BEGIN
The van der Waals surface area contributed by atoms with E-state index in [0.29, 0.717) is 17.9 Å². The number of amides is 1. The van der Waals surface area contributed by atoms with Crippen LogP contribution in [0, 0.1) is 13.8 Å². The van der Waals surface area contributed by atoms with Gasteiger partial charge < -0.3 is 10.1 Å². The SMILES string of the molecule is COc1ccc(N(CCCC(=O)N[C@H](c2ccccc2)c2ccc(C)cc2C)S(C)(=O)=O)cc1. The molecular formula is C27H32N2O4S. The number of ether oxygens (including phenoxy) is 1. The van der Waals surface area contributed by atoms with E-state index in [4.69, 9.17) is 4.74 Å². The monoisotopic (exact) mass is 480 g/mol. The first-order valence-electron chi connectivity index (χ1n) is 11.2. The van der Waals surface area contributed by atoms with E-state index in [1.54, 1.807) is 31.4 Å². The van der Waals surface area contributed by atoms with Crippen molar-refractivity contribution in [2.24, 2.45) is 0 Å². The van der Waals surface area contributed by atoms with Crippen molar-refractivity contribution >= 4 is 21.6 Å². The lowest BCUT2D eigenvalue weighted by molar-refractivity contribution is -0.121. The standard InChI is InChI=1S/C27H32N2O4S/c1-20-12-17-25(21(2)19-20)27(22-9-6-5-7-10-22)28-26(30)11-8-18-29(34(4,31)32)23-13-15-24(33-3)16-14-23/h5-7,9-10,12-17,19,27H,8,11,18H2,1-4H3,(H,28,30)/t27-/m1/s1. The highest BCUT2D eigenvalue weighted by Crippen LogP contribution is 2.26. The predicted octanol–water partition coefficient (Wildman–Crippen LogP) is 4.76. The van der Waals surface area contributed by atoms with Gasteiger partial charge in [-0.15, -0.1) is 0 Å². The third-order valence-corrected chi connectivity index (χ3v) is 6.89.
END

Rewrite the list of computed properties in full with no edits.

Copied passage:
The van der Waals surface area contributed by atoms with E-state index in [0.29, 0.717) is 17.9 Å². The number of amides is 1. The van der Waals surface area contributed by atoms with Crippen LogP contribution in [0, 0.1) is 13.8 Å². The van der Waals surface area contributed by atoms with Gasteiger partial charge < -0.3 is 10.1 Å². The SMILES string of the molecule is COc1ccc(N(CCCC(=O)N[C@H](c2ccccc2)c2ccc(C)cc2C)S(C)(=O)=O)cc1. The molecular formula is C27H32N2O4S. The number of ether oxygens (including phenoxy) is 1. The van der Waals surface area contributed by atoms with E-state index in [4.69, 9.17) is 4.74 Å². The monoisotopic (exact) mass is 480 g/mol. The first-order valence-electron chi connectivity index (χ1n) is 11.2. The van der Waals surface area contributed by atoms with E-state index in [1.54, 1.807) is 31.4 Å². The van der Waals surface area contributed by atoms with Crippen molar-refractivity contribution in [2.24, 2.45) is 0 Å². The van der Waals surface area contributed by atoms with Crippen molar-refractivity contribution >= 4 is 21.6 Å². The lowest BCUT2D eigenvalue weighted by molar-refractivity contribution is -0.121. The standard InChI is InChI=1S/C27H32N2O4S/c1-20-12-17-25(21(2)19-20)27(22-9-6-5-7-10-22)28-26(30)11-8-18-29(34(4,31)32)23-13-15-24(33-3)16-14-23/h5-7,9-10,12-17,19,27H,8,11,18H2,1-4H3,(H,28,30)/t27-/m1/s1. The highest BCUT2D eigenvalue weighted by Crippen LogP contribution is 2.26. The predicted octanol–water partition coefficient (Wildman–Crippen LogP) is 4.76. The van der Waals surface area contributed by atoms with Gasteiger partial charge in [-0.15, -0.1) is 0 Å². The third-order valence-corrected chi connectivity index (χ3v) is 6.89.